While not yet a settled issue, there are now ample data to support the hypothesis that resuscitation with buffered fluids may improve outcomes compared to 0.9% saline (Table 1) [8, 9, 10, 11, 12, 13, 14, 15]. Although absolute benefit is likely to be small, given that millions require fluid resuscitation worldwide each year, even a high “number needed to treat” could translate to a substantial public health benefit. Recently, two large pragmatic trials totaling 29,149 adults demonstrated a small but significant reduction in adverse kidney events and death with use of buffered fluids, although these results were generally confined to patients with predicted mortality of ~ 20–50% [11, 12]. It is uncertain how generalizable these results may be, especially to the pediatric population with a lower ICU mortality. The two largest studies comparing buffered fluids and 0.9% saline in children are contradictory. We conducted a matched analysis of 4234 children with septic shock from 382 US hospitals and did not find superiority for either fluid for death, AKI, or dialysis [13]. In contrast, a propensity-matched analysis of 10,318 septic PICU patients from 43 US hospitals reported 2.1% lower mortality and 0.9% less frequent dialysis with buffered fluids [8]. Reflecting this uncertainty, pediatric sepsis guidelines have not yet prioritized any particular type of crystalloid fluid.
Table 1

Studies comparing 0.9% saline to balanced fluid resuscitation




Sample size


0.9% saline (%)

Balanced (%)

P Value

Yunos et al. 2012 [15]

Adult ICU







Raghunathan et al. 2014 [10]

Adult sepsis

Matched cohort






Yunos et al. 2012 [15]

Adult ICU






< 0.001

SPLIT Trial 2015 [14]

Adult ICU







Self et al. 2018 [11]








Semler et al. 2018 [12]

Adult ICU







Weiss et al. 2017 [13]

Pediatric sepsis

Matched cohort






Emrath et al. 2017 [8]

Pediatric sepsis/ICU

Matched cohort






Ngo et al. 2001 [9]

Pediatric dengue fever



Shock recovery




ICU intensive care unit, RCT randomized controlled trial, NA not applicable, RR relative risk, CI confidence interval, AKI acute kidney injury, MAKE30 major adverse kidney events by 30 days

Should we adjust current clinical practice to minimize hyperchloremia? Unfortunately, the answer remains unclear, especially for children. Despite suggestions of benefit, there are some practical challenges to consider. Lactated Ringer’s and Hartmann’s solution are both hypotonic and have been shown to lower blood osmolality, increase brain water content, and transiently raise intracranial pressure [16]. Infants with a disproportionally large brain and patients with an injured blood–brain barrier may be at particularly high risk of cerebral edema with hypotonic buffered solutions. The presence of calcium may also lead to microvascular thromboses, and some patients with liver failure or very young age (< 6 months) may have a reduced ability to metabolize exogenous lactate. Moreover, patients randomized to receive lactated Ringer’s for dengue fever were slower to recover from shock compared to saline [9]. More recent buffered formulations of Plasma-Lyte are limited by a cost that is several times that of other crystalloids and lack data about compatibility with other intravenous medications.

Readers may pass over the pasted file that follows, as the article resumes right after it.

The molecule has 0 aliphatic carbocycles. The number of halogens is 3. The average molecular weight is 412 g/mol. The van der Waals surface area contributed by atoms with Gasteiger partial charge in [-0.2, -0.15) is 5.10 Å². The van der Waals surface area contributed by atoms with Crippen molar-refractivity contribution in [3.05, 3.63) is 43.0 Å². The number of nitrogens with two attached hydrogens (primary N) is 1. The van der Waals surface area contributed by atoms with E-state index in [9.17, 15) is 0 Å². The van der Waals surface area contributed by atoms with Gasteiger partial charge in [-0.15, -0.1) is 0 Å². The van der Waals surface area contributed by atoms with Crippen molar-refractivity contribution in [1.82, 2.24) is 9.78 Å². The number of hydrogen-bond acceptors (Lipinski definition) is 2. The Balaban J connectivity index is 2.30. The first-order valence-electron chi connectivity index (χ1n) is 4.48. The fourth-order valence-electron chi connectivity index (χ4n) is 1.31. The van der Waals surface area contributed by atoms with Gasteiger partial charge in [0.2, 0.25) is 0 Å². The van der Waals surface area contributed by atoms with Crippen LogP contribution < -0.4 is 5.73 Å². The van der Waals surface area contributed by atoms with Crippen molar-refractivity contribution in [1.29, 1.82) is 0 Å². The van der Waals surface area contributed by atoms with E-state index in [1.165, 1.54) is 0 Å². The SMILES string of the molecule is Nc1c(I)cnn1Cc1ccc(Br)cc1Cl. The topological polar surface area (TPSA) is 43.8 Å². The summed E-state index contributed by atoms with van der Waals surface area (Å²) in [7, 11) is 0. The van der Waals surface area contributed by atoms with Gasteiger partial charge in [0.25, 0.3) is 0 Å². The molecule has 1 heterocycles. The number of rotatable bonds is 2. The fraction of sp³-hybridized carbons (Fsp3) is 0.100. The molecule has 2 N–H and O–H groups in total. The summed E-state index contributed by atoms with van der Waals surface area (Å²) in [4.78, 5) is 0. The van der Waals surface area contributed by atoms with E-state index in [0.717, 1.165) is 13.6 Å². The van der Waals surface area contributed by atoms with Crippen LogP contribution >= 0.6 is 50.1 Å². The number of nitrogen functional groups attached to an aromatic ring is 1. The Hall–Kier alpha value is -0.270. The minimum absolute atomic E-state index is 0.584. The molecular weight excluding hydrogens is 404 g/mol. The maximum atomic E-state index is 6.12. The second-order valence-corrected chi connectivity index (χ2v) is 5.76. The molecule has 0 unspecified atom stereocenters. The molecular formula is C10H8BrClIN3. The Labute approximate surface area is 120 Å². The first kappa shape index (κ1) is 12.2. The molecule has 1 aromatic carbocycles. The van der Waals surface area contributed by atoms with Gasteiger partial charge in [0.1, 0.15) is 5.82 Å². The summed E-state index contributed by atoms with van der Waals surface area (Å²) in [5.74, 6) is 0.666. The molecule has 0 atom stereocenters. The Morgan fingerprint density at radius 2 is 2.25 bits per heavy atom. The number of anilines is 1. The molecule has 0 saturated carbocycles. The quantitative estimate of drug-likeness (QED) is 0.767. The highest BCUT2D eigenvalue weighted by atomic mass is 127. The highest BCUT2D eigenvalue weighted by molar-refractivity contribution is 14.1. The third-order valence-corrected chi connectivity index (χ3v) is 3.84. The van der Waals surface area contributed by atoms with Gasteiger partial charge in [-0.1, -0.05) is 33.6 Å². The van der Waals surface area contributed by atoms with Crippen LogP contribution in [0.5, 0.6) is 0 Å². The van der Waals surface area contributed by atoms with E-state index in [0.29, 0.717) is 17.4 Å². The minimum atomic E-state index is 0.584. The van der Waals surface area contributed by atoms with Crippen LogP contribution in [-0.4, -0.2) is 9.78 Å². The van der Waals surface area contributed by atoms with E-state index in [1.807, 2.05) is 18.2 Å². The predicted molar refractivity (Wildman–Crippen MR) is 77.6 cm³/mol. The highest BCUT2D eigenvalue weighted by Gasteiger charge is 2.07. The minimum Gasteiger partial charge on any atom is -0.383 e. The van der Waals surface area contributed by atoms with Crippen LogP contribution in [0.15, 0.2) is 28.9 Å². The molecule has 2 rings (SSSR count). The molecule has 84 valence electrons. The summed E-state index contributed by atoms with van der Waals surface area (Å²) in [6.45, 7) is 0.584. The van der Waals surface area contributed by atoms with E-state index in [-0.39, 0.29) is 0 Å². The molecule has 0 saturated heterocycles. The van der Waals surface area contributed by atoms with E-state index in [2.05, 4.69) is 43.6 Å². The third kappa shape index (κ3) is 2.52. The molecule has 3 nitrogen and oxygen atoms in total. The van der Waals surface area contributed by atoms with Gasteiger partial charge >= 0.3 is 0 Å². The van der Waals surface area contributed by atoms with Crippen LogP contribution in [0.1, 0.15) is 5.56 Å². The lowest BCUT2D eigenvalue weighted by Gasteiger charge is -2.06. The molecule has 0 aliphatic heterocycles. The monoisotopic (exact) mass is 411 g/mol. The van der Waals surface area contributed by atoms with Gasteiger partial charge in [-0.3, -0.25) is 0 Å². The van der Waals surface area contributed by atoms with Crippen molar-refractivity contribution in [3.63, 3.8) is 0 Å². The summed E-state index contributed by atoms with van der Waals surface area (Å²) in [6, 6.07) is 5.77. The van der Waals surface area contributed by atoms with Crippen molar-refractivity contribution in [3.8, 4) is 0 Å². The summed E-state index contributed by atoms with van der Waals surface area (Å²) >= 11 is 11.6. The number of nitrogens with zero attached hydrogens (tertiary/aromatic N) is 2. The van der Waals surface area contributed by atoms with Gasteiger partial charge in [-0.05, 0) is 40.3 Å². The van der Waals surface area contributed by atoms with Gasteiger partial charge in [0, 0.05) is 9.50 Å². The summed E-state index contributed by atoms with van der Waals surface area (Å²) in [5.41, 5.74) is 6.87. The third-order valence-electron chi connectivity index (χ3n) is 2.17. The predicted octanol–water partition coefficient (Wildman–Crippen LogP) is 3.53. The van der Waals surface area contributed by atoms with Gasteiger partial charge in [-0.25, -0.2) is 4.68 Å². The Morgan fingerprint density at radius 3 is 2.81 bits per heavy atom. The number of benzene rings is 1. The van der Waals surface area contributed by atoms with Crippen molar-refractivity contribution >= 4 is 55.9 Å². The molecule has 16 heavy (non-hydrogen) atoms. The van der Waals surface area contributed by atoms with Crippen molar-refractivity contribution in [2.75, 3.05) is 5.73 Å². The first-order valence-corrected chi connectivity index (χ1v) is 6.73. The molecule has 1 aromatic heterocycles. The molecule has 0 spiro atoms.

We agree with Barhight and colleagues that the time has come for a comparative effectiveness trial to “address the risks [and benefits] of 0.9% sodium chloride solution versus buffered fluid resuscitation in high-risk critically ill children.” One hundred and eighty-six years since Dr. Latta’s extraordinary observation, one such trial, the Pragmatic Pediatric Trial of Balanced vs Normal Saline Fluid in Sepsis (PRoMPT BOLUS) study, is underway ( NCT03340805) with plans for a larger multicenter trial to follow.



Funding was contributed by NIGMS K23GM110496 (SLW).

Compliance with ethical standards

Conflicts of interest

Dr. Weiss and Dr. Balamuth are the co-Principal Investigators for the PRoMPT BOLUS trial but have no financial conflicts of interest to report. Professors Babl and Dalziel have no conflicts of interest to report.


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Copyright information

© Springer-Verlag GmbH Germany, part of Springer Nature and ESICM 2018

Authors and Affiliations

  1. 1.Department of Anesthesiology and Critical Care, Pediatric Sepsis Program, and the Center for Mitochondrial and Epigenomic Medicine, Children’s Hospital of PhiladelphiaUniversity of Pennsylvania Perelman School of MedicinePhiladelphiaUSA
  2. 2.Department of PediatricsUniversity of MelbourneMelbourneAustralia
  3. 3.Emergency DepartmentRoyal Children’s HospitalMelbourneAustralia
  4. 4.Emergency ResearchMurdoch Children’s Research InstituteMelbourneAustralia
  5. 5.Departments of Surgery and Pediatrics, Child and Youth HealthUniversity of AucklandAucklandNew Zealand
  6. 6.Children’s Emergency DepartmentStarship Children’s HospitalAucklandNew Zealand
  7. 7.Department of Pediatrics and Pediatric Sepsis ProgramChildren’s Hospital of Philadelphia, University of Pennsylvania Perelman School of MedicinePhiladelphiaUSA